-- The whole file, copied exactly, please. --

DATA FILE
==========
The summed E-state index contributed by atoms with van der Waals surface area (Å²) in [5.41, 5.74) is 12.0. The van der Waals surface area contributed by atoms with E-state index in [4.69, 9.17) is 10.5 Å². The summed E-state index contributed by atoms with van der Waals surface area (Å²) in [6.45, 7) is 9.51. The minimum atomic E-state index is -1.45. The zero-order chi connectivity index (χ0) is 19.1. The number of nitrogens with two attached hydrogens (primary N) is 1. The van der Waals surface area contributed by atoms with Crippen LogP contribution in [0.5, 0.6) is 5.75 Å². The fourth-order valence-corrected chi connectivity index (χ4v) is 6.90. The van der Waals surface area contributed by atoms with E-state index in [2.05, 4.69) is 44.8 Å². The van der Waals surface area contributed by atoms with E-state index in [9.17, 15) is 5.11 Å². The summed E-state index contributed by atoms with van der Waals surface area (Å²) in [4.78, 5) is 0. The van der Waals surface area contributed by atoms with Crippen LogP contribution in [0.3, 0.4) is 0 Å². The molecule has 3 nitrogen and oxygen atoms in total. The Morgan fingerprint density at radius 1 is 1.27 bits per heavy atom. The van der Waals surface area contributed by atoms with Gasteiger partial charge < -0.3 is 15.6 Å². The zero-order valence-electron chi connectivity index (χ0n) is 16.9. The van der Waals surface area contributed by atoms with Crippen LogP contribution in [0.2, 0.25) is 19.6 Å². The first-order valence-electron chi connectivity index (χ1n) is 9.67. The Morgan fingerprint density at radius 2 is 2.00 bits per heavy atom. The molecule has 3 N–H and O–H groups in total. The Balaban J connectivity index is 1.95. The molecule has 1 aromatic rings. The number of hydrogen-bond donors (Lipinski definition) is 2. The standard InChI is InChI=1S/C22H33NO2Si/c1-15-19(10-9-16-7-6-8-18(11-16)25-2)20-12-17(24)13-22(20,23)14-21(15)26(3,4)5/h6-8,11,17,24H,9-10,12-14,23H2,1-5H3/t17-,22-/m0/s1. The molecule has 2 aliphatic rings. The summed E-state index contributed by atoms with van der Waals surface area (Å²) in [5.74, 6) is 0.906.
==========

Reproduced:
The summed E-state index contributed by atoms with van der Waals surface area (Å²) in [5.41, 5.74) is 12.0. The van der Waals surface area contributed by atoms with E-state index in [4.69, 9.17) is 10.5 Å². The summed E-state index contributed by atoms with van der Waals surface area (Å²) in [6.45, 7) is 9.51. The minimum atomic E-state index is -1.45. The zero-order chi connectivity index (χ0) is 19.1. The number of nitrogens with two attached hydrogens (primary N) is 1. The van der Waals surface area contributed by atoms with Crippen LogP contribution in [0.5, 0.6) is 5.75 Å². The fourth-order valence-corrected chi connectivity index (χ4v) is 6.90. The van der Waals surface area contributed by atoms with E-state index in [2.05, 4.69) is 44.8 Å². The van der Waals surface area contributed by atoms with E-state index in [9.17, 15) is 5.11 Å². The summed E-state index contributed by atoms with van der Waals surface area (Å²) in [4.78, 5) is 0. The van der Waals surface area contributed by atoms with Crippen LogP contribution in [0.3, 0.4) is 0 Å². The molecule has 3 nitrogen and oxygen atoms in total. The Morgan fingerprint density at radius 1 is 1.27 bits per heavy atom. The van der Waals surface area contributed by atoms with Gasteiger partial charge < -0.3 is 15.6 Å². The zero-order valence-electron chi connectivity index (χ0n) is 16.9. The van der Waals surface area contributed by atoms with Crippen LogP contribution in [0.2, 0.25) is 19.6 Å². The first-order valence-electron chi connectivity index (χ1n) is 9.67. The Morgan fingerprint density at radius 2 is 2.00 bits per heavy atom. The molecule has 3 N–H and O–H groups in total. The Balaban J connectivity index is 1.95. The molecule has 1 aromatic rings. The number of hydrogen-bond donors (Lipinski definition) is 2. The standard InChI is InChI=1S/C22H33NO2Si/c1-15-19(10-9-16-7-6-8-18(11-16)25-2)20-12-17(24)13-22(20,23)14-21(15)26(3,4)5/h6-8,11,17,24H,9-10,12-14,23H2,1-5H3/t17-,22-/m0/s1. The molecule has 2 aliphatic rings. The summed E-state index contributed by atoms with van der Waals surface area (Å²) in [5.74, 6) is 0.906.